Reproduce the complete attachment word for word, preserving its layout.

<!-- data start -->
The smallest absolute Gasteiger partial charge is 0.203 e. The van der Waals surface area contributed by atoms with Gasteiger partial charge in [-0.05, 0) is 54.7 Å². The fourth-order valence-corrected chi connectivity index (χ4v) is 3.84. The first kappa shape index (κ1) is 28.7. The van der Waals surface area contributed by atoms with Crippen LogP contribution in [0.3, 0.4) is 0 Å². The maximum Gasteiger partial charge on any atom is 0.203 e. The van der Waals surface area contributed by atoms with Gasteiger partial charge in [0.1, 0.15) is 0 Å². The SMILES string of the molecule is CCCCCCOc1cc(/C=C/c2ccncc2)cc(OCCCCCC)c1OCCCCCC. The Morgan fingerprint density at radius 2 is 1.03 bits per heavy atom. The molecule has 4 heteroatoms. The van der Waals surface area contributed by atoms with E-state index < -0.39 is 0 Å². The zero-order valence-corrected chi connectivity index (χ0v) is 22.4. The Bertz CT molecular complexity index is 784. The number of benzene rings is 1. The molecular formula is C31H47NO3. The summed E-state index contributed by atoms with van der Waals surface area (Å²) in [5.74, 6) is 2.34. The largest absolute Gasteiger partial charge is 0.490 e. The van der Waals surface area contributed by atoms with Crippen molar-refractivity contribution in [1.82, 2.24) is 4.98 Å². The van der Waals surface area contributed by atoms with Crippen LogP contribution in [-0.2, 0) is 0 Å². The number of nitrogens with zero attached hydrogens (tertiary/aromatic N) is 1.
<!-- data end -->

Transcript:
The smallest absolute Gasteiger partial charge is 0.203 e. The van der Waals surface area contributed by atoms with Gasteiger partial charge in [-0.05, 0) is 54.7 Å². The fourth-order valence-corrected chi connectivity index (χ4v) is 3.84. The first kappa shape index (κ1) is 28.7. The van der Waals surface area contributed by atoms with Crippen LogP contribution in [0.3, 0.4) is 0 Å². The maximum Gasteiger partial charge on any atom is 0.203 e. The van der Waals surface area contributed by atoms with Gasteiger partial charge in [0.1, 0.15) is 0 Å². The SMILES string of the molecule is CCCCCCOc1cc(/C=C/c2ccncc2)cc(OCCCCCC)c1OCCCCCC. The Morgan fingerprint density at radius 2 is 1.03 bits per heavy atom. The molecule has 4 heteroatoms. The van der Waals surface area contributed by atoms with E-state index < -0.39 is 0 Å². The zero-order valence-corrected chi connectivity index (χ0v) is 22.4. The Bertz CT molecular complexity index is 784. The number of benzene rings is 1. The molecular formula is C31H47NO3. The summed E-state index contributed by atoms with van der Waals surface area (Å²) in [5.74, 6) is 2.34. The largest absolute Gasteiger partial charge is 0.490 e. The van der Waals surface area contributed by atoms with Crippen molar-refractivity contribution in [1.82, 2.24) is 4.98 Å². The van der Waals surface area contributed by atoms with Crippen LogP contribution in [-0.2, 0) is 0 Å². The number of nitrogens with zero attached hydrogens (tertiary/aromatic N) is 1.